I was not here in the early 1990s, though some of us were. During that time, state support to SDSU declined significantly. To partially offset the decline, CSU tuition and fees were raised. It was not, however, enough money to provide the classes required by our students. Consequently, SDSU enrollment declined, further exacerbating a downward spiral that reduced the number of tenure-track faculty and staff. San Diego State rebounded as California's economy strengthened, but we never recovered the funding (in inflation-adjusted dollars) that was lost in the early 1990s.

We faced another of California's cyclic downturns between 2001-02 and 2004-05. During that time, SDSU absorbed a cumulative impact of $40 million in budget reductions and unfunded mandates (primarily health benefit costs). Once again, student fees were increased; once again, the increase was insufficient to offset the combination of diminished state support and increased mandatory costs.

Given that California's fiscal circumstances are once again deteriorating, how should we proceed? While there is much we do not know, it would be imprudent not to begin planning for a likely downturn in California's budget and consequently in its financial support for the CSU. My own preliminary view (which will surely change as events and advice emerge), is that we would be wise to do whatever we reasonably can to reduce our current expenses and thereby maximize whatever budgetary flexibility we might have in the coming year.

First steps:

  • I have asked Sally Roush, Vice President for Business and Financial Affairs, to convene the President's Budget Advisory Committee (PBAC) membership (see list of members below) at the earliest possible time to make recommendations with regard to our current fiscal year's budget, to consider possible budget scenarios for 2008-09 and to begin considering recommendations for what is likely to be reduced funding. I am eager to receive PBAC's advice as to what it believes university strategies should be during the current year and for the year ahead.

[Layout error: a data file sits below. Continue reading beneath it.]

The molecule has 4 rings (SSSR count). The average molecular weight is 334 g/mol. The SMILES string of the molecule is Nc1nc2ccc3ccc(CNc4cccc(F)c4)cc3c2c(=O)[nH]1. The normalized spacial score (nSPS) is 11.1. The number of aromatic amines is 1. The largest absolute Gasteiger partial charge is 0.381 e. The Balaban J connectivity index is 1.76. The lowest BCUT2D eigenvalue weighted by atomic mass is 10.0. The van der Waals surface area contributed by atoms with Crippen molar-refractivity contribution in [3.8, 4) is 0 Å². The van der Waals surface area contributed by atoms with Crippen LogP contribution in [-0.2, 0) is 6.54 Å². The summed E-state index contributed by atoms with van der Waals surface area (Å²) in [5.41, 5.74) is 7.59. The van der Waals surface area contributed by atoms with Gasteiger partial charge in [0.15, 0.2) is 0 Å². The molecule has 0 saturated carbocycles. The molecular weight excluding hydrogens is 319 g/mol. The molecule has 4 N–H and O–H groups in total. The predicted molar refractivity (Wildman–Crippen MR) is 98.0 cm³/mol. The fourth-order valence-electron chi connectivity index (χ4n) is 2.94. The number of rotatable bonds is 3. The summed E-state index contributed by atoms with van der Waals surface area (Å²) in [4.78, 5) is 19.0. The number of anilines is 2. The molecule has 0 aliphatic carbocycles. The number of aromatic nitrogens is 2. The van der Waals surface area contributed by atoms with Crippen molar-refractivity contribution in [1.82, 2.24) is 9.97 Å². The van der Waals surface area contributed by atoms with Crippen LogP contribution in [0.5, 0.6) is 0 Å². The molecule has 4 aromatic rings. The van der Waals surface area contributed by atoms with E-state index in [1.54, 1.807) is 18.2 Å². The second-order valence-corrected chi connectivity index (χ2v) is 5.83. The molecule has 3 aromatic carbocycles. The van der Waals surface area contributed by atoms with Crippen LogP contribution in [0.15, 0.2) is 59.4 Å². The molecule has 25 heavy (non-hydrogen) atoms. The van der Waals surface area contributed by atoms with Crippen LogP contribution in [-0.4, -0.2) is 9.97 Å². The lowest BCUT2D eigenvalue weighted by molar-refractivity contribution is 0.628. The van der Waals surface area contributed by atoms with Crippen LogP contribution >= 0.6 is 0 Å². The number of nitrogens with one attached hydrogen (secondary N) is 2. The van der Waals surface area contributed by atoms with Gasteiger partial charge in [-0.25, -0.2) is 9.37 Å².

• I have asked Vice President Roush to resume the budget memos that were so helpful during California's last fiscal downturn, so that we all can be informed as events unfold. Her first budget memo is expected the week of January 14, following a systemwide meeting of chief financial officers.
  • I have asked Jack Beresford, Associate Vice President for Marketing and Communications, to establish a Web site where updated budget information can be widely available.
  • SDSU has weathered tough times in our past; we will do so again. Let us strive together to do as little damage as possible to the excellence we have created, and to get through this economic downturn with our professionalism, collegiality, and our care for students and community still intact.

    Respectfully,

    Stephen L. Weber

    List of PBAC members:
    Lena Rodriguez, Executive Assistant to the President
    Edith Benkov, Senate Chair
    James Kitchen, Vice President, Student Affairs
    Nancy Marlin, Provost
    Mary Ruth Carleton, Vice President, University Relations and Development
    James Poet, President, Associated Students
    Sally Roush, Vice President for Business and Financial Affairs
    Kathy Lamaster, CARP Chair
    Cezar Ornatowski, Senate Representative